OTTAWA, Oct. 15, 2012 /CNW/ - Building authentic partnerships, enhancing community control over decisions, developing human capital, promoting entrepreneurship and increasing financial participation can all help advance Aboriginal engagement in natural resource development.
These are the findings of a new Public Policy Forum report, Building Authentic Partnerships: Aboriginal Participation in Major Resource Development Opportunities. The report synthesizes the results of six recent roundtable discussions with leaders from First Nations, Inuit and Métis communities along with executives from the Canadian resources, legal and financial sectors, university and college executives and senior government officials. It also provides specific recommendations for each sector, reflecting shared responsibility for action.
Over the next several years, more than 500 Aboriginal communities across Canada will find themselves living in the heart of some of the biggest oil, gas, forestry and mining projects the country has seen in decades. Debates over pipelines, accelerated foreign investment, and the push for a national energy strategy have turned a spotlight on the central role that Aboriginal communities can play in these projects.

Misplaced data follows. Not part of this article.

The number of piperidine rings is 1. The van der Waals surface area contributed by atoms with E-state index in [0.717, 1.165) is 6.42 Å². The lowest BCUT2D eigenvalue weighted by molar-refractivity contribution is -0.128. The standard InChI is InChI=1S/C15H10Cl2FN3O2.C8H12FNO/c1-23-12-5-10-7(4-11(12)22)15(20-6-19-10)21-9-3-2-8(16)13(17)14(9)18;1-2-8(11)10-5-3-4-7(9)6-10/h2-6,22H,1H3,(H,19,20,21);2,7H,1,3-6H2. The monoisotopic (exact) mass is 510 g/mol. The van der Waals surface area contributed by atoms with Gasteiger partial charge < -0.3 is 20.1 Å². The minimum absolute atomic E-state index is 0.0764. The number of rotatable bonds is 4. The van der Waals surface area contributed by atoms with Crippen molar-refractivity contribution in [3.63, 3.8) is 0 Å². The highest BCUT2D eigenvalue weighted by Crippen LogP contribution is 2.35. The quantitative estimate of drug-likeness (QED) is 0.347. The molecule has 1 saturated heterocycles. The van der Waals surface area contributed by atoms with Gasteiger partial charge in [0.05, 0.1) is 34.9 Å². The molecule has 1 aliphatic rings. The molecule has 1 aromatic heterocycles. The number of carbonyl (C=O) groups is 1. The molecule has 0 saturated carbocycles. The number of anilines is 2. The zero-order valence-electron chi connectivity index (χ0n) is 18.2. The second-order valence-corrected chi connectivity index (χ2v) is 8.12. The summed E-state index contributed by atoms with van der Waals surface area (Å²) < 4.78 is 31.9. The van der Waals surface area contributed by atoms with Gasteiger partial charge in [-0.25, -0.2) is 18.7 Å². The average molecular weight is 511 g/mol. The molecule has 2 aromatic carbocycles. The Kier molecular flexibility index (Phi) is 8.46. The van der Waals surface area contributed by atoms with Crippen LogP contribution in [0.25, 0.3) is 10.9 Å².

"Authentic partnerships with First Nations, Inuit and Métis communities will ensure the benefits of resource development are shared fairly and that projects move forward sustainably," said David Mitchell, President and CEO of the Public Policy Forum. "This initiative represents a crucial first step in creating a space for dialogue among leaders from all sectors on this important public policy issue."
The Forum released the final report today at the Aboriginal Entrepreneurs Conference and Tradeshow in Ottawa. Read the full report, as well as summaries of each of the six roundtables, at www.ppforum.ca/publications
The Public Policy Forum is an independent, not-for-profit organization dedicated to improving the quality of government in Canada through enhanced dialogue among the public, private and voluntary sectors.
SOURCE: PUBLIC POLICY FORUM
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